What? You want me to do what?
I admit this was my first reaction when my publicist asked me to do some radio talk show interviews. I don’t mind hard work. I don’t mind juggling my day job, family, friends, contacting book bloggers, and writing my own blog posts, while researching, conducting interviews for and working on Book 3. But having to answer someone else’s questions? On air? Uhh…..
Writers are not used to being in the spotlight. We wonder what they could possibly want to know that would be interesting to anyone. “Just read the book,” we want to say. And better yet, “Buy it first!”
But that’s not how it works, so if you are a writer and actually want to sell your books, you’ll have to step outside your comfort zone and do book fairs, workshops, signings and yes, interviews.
Knowing how busy I am and how reluctant I was to do one, my publicist set my first one up mid-week with a radio host he knew enjoyed interviewing new authors. I didn’t have much time to stress about it. I went to work that morning, drove home, turned on my computer, put my phone in Airport mode and logged into Skype. I toyed with the idea of pouring myself a glass of wine to calm my nerves, but decided I’d rather be coherent than relaxed.
Promptly at 5:10 PM the Skype ‘phone’ rang and a gravely, relaxed voice introduced himself as J. C. Hulsey and welcomed me to his online radio show, Wild West Showdown. He didn’t seem to mind that my books are not westerns, interviewing authors from a variety of genres. He put me at ease and asked some questions I expected, and some that were fresh and fun to answer. His pacing was great – he kept the interview moving, but gave me plenty of time to respond to his questions. Being a naturally curious person, I found myself wanting to ask him about his background, experiences and what led him to create and host a radio talk show, but he kept me on track. Which is more than my husband claims he can do! I tend to ramble if allowed.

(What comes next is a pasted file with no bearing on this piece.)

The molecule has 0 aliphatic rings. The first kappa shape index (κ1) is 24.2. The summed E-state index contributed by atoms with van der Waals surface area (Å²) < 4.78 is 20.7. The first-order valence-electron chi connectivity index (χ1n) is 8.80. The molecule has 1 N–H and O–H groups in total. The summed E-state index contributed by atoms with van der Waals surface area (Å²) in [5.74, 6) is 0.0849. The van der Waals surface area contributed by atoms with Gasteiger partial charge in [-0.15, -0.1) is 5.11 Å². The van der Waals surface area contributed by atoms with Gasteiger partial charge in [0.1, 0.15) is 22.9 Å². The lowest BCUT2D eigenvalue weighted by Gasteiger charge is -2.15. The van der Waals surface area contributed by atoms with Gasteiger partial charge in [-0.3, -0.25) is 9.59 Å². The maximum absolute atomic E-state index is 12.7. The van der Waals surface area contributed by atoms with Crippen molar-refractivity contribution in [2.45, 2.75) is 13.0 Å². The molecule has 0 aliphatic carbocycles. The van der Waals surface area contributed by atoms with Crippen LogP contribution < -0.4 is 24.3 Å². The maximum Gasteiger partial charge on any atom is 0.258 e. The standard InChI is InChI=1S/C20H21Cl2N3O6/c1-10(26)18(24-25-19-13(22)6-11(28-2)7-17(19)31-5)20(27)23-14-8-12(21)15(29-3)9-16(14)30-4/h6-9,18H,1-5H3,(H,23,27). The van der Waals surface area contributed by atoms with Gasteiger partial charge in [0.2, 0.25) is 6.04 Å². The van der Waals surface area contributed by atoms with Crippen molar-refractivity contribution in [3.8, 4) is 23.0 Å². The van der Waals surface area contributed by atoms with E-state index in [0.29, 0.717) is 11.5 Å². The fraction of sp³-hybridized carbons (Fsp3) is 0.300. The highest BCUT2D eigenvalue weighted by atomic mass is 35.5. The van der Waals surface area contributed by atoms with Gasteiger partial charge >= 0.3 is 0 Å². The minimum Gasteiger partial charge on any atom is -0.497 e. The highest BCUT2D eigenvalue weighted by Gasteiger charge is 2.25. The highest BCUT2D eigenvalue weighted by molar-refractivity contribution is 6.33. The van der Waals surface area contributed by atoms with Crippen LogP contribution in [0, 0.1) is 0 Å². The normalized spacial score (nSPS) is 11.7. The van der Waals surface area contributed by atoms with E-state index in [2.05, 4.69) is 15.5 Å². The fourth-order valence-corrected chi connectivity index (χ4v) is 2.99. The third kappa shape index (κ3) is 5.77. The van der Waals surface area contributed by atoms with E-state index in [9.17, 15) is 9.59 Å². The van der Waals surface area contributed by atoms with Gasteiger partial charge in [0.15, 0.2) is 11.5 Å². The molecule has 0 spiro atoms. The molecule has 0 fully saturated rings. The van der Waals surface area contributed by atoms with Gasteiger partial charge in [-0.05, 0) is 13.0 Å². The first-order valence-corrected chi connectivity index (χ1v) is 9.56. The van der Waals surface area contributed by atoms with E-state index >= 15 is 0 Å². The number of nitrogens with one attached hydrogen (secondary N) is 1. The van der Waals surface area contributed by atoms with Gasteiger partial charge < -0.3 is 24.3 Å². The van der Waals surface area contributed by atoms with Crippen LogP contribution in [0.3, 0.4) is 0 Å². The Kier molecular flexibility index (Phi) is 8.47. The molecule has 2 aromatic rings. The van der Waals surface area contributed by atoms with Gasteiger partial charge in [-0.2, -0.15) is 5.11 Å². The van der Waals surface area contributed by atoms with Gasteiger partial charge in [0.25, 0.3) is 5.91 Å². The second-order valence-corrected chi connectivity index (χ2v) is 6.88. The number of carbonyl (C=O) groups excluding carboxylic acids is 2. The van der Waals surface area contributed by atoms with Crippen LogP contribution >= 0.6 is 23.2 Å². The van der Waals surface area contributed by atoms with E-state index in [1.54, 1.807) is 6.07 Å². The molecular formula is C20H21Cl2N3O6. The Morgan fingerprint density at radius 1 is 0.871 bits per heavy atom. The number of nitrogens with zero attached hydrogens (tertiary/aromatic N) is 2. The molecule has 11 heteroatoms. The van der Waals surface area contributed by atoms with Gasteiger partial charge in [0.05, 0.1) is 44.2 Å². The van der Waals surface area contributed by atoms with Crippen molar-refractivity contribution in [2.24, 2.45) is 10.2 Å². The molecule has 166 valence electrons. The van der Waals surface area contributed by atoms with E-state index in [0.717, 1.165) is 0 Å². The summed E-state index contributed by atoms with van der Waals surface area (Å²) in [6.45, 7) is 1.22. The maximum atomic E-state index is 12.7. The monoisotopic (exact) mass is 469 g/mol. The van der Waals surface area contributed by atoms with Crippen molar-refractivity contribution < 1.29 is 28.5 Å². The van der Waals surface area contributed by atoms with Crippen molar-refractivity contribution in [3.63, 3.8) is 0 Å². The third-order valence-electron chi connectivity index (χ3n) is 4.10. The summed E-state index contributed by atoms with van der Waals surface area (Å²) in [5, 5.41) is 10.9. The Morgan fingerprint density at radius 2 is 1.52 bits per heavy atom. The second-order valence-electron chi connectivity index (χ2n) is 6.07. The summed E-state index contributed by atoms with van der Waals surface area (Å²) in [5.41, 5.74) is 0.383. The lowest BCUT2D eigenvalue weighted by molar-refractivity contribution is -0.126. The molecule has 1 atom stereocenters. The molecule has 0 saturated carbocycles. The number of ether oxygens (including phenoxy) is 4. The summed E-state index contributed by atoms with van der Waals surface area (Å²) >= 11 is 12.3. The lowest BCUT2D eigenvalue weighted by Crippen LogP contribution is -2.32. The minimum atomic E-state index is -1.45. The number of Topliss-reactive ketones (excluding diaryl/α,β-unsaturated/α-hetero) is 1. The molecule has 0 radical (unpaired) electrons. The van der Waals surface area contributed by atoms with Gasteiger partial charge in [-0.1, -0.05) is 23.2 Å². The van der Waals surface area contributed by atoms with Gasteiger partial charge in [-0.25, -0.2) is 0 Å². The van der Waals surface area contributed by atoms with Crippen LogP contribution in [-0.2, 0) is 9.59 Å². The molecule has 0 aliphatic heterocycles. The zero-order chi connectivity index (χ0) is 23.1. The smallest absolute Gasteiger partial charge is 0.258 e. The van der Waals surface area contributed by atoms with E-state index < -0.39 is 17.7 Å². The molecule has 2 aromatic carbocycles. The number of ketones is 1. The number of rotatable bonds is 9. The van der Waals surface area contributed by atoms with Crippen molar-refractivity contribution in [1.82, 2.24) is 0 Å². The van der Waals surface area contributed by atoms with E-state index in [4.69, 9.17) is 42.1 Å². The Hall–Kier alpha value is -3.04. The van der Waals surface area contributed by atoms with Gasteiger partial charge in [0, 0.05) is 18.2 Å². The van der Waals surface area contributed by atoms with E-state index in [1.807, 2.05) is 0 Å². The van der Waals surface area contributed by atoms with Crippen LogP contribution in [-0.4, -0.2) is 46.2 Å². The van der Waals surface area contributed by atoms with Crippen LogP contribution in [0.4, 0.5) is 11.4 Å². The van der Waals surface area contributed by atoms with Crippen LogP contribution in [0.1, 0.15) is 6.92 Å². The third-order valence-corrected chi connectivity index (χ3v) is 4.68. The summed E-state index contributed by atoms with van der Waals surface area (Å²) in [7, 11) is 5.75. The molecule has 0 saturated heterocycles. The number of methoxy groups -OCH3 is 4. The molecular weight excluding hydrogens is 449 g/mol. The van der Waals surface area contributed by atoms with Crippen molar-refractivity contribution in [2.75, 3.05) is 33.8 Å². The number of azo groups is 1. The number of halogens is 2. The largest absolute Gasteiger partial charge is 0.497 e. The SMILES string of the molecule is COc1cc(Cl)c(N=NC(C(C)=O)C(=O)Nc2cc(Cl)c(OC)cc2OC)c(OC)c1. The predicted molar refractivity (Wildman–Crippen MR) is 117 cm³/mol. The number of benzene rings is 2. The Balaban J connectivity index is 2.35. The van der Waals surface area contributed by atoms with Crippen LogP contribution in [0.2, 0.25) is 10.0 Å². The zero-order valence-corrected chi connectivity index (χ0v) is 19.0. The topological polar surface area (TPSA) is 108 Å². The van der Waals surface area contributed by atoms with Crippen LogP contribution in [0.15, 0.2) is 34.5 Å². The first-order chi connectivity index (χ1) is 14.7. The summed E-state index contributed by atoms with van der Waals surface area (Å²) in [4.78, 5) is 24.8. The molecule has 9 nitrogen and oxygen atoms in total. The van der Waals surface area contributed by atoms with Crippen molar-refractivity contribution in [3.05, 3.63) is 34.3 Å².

Hulsey resides in a Texas town three hours north of Dimebox, a town my grandmother’s father hailed from. The town was “…so small it weren’t no bigger’n a dime box of snuff.” I named Logan’s cat Dimebox in memory of Papa.
It was such a good experience, I will keep doing them, even if I’d rather write than talk. Radio talk shows increase exposure and sales – but also help you reflect on your writing and marketing, and give you practice in asking the inevitable questions you will get from readers at book signings and book fairs, and the deceptively simple question asked by agents and publishers at writing conferences: “What is your book about?”
Jump on in! The water is fine 🙂